As the largest resource of information specific to women's brain health, we are sure you will find what you are looking for, and promise that you will discover new information.
Published on: July 20, 2010
by Fisher Center for Alzheimer’s Research Foundation:
Men and women with Alzheimer’s disease often lose muscle mass, and the loss of muscle may be linked to shrinkage of the brain. The findings, which appeared in the Archives of Neurology, a medical journal from the American Medical Association, highlight the fact that Alzheimer’s disease is not just a disease of the brain but of the body as well.
Alzheimer’s is a progressive illness that shuts down the body as it attacks the mind. But while most people think of Alzheimer’s as a disease that affects memory and thinking skills, the physical toll of Alzheimer’s is often overlooked. In the current study, the authors found that loss of lean muscle mass – the weight of a person’s muscles, bones and internal organs, rather than body fat – was linked to an increased likelihood of Alzheimer’s disease.
Earlier studies have shown that seniors who quickly shed pounds are at higher risk of developing Alzheimer’s, and mental decline may be particularly rapid in such cases. Dementia may be especially likely in those who were overweight to begin with and then lose weight. Weight loss may precede the onset of Alzheimer’s by 10 to 20 years in some cases, suggesting that the disease may have a long latency period during which subtle changes like weight loss or minor memory problems may occur.
Paradoxically, those who are obese or who have other risk factors for heart disease during midlife may be at increased risk for Alzheimer’s during their late years. “Although obesity in midlife is a risk factor for developing dementia, overweight and obesity in late life are associated with lower dementia risk,” wrote the authors, from the University Of Kansas School Of Medicine in Kansas City.
In the current study, the researchers used a type of body scan called dual-energy x-ray absorptiometry, or DEXA, to assess body composition in 140 men and women age 60 and older. Half had early-stage Alzheimer’s and the others were mentally intact. Study participants were also given MRI brain scans as well as tests to measure memory and mental function
Taking into account differences in muscle mass between men and women, the investigators found that those with Alzheimer’s had less lean mass than their healthy peers. Those with Alzheimer’s also had smaller brains and less brain white matter, suggesting their brains had begun to atrophy, or waste away. Percentages of total body fat, however, were not different between the two groups.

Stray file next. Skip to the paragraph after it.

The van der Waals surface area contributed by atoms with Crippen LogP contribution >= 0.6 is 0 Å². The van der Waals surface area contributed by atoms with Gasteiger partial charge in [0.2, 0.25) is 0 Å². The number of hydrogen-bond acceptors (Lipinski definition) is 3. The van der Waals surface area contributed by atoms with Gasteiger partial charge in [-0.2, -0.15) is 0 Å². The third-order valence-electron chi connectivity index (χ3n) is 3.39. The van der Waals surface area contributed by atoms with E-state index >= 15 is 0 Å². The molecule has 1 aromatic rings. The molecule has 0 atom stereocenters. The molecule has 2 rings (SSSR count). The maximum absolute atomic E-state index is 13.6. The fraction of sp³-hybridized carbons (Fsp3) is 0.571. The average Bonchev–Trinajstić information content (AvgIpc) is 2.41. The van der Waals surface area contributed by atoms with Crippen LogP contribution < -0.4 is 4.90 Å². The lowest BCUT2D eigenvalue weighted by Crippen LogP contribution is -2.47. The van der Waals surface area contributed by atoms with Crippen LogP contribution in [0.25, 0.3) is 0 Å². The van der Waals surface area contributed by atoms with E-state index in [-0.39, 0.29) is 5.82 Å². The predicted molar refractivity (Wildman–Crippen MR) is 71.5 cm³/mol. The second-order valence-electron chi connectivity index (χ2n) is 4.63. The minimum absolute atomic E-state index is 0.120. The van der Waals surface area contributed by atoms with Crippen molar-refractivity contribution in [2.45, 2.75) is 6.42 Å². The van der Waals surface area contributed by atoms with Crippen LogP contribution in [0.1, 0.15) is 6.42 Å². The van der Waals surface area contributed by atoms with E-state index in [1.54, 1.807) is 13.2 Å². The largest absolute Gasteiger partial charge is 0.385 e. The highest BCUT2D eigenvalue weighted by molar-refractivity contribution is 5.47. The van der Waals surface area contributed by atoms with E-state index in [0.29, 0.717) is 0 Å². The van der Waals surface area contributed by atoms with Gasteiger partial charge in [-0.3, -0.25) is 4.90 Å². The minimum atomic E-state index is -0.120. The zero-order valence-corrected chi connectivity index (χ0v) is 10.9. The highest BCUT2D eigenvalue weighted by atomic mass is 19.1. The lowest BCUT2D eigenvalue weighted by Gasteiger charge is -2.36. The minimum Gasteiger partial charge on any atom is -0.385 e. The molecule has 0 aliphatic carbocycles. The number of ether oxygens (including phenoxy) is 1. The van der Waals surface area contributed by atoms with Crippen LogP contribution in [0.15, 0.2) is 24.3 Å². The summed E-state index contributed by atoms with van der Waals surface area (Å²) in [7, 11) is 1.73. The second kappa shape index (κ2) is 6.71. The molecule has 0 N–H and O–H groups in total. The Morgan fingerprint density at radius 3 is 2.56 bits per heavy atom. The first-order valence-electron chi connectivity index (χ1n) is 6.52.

The findings suggest that lean mass is a better measure of whether Alzheimer’s is present than more popular measures of body fat, like the body mass index, or BMI.
“We observed a direct correlation between whole-brain volume — an estimate of brain atrophy — and lean mass, suggesting that brain atrophy and loss of muscle mass may co-occur,” the authors wrote. Wasting of the brain, as demonstrated by brain scans, correlated with wasting of the muscles.
Typically, men and women lose muscle mass with age. Declining muscle mass is strongly linked to diminished physical activity. Indeed, in the current study, seniors with Alzheimer’s were less active than those without the disease.
The authors speculate that changes in the brain may disrupt the nervous system’s ability to regulate energy or maintain healthy food intake. Alternatively, Alzheimer’s disease and loss of muscle may share an underlying mechanism, such as inflammation or changes in the process of building tissue.
Celebrities and other powerful Hollywood names gathered at the elite Gagosian Gallery in Beverly Hills for a special event hosted by Sharon Stone, to raise awareness for Women’s Brain Health Initiative. View the gallery
Women have a harder time of it than men when Alzheimer disease (AD) strikes, according to a multicenter team of investigators from the University of Central Missouri, Medical College of Wisconsin, and University of...
Sharon Stone has given stunning performances in her movie career, but none so memorable as the real-life story that she told in front of a rapt audience at the Gagosian gallery in Beverly...
The material presented through the Think Tank feature on this website is in no way intended to replace professional medical care or attention by a qualified practitioner. WBHI strongly advises all questioners and viewers using this feature with health problems to consult a qualified physician, especially before starting any treatment. The materials provided on this website cannot and should not be used as a basis for diagnosis or choice of treatment. The materials are not exhaustive and cannot always respect all the most recent research in all areas of medicine.